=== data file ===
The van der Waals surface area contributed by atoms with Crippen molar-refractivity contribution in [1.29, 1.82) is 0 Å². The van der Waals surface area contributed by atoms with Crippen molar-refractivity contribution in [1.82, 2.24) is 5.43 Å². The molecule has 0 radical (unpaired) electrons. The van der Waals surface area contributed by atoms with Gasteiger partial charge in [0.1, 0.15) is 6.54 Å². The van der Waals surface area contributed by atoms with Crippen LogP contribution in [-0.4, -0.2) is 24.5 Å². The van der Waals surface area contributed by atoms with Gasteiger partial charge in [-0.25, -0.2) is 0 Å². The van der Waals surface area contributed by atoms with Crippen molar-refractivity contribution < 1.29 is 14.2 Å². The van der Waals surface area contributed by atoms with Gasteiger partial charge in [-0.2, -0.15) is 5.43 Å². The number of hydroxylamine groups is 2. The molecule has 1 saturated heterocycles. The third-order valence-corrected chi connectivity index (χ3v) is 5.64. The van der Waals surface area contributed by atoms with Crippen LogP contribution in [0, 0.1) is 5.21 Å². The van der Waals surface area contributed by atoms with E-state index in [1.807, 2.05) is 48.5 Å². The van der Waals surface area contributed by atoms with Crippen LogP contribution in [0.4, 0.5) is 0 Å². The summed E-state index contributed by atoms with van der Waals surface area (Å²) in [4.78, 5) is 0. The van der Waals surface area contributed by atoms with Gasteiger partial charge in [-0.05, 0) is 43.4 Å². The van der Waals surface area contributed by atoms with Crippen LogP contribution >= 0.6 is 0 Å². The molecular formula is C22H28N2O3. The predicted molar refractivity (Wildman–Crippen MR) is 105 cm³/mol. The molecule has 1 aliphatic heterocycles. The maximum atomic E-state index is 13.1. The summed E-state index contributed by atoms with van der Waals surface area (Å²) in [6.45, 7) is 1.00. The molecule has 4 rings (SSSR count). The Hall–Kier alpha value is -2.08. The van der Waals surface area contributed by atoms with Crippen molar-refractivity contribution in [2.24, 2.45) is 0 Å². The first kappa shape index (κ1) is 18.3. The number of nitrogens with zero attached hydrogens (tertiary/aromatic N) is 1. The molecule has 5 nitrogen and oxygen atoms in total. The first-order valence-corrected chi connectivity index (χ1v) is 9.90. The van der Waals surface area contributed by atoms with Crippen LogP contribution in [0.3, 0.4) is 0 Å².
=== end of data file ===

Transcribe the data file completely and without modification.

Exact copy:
The van der Waals surface area contributed by atoms with Crippen molar-refractivity contribution in [1.29, 1.82) is 0 Å². The van der Waals surface area contributed by atoms with Crippen molar-refractivity contribution in [1.82, 2.24) is 5.43 Å². The molecule has 0 radical (unpaired) electrons. The van der Waals surface area contributed by atoms with Gasteiger partial charge in [0.1, 0.15) is 6.54 Å². The van der Waals surface area contributed by atoms with Crippen LogP contribution in [-0.4, -0.2) is 24.5 Å². The van der Waals surface area contributed by atoms with Gasteiger partial charge in [-0.25, -0.2) is 0 Å². The van der Waals surface area contributed by atoms with Crippen molar-refractivity contribution < 1.29 is 14.2 Å². The van der Waals surface area contributed by atoms with Gasteiger partial charge in [-0.2, -0.15) is 5.43 Å². The number of hydroxylamine groups is 2. The molecule has 1 saturated heterocycles. The third-order valence-corrected chi connectivity index (χ3v) is 5.64. The van der Waals surface area contributed by atoms with Crippen LogP contribution in [0, 0.1) is 5.21 Å². The van der Waals surface area contributed by atoms with E-state index in [1.807, 2.05) is 48.5 Å². The van der Waals surface area contributed by atoms with Crippen LogP contribution in [0.4, 0.5) is 0 Å². The summed E-state index contributed by atoms with van der Waals surface area (Å²) in [4.78, 5) is 0. The van der Waals surface area contributed by atoms with Gasteiger partial charge in [-0.05, 0) is 43.4 Å². The van der Waals surface area contributed by atoms with Crippen LogP contribution >= 0.6 is 0 Å². The molecular formula is C22H28N2O3. The predicted molar refractivity (Wildman–Crippen MR) is 105 cm³/mol. The molecule has 1 aliphatic heterocycles. The maximum atomic E-state index is 13.1. The summed E-state index contributed by atoms with van der Waals surface area (Å²) in [6.45, 7) is 1.00. The molecule has 4 rings (SSSR count). The Hall–Kier alpha value is -2.08. The van der Waals surface area contributed by atoms with Crippen molar-refractivity contribution in [2.24, 2.45) is 0 Å². The first kappa shape index (κ1) is 18.3. The number of nitrogens with zero attached hydrogens (tertiary/aromatic N) is 1. The molecule has 5 nitrogen and oxygen atoms in total. The first-order valence-corrected chi connectivity index (χ1v) is 9.90. The van der Waals surface area contributed by atoms with Crippen LogP contribution in [0.3, 0.4) is 0 Å².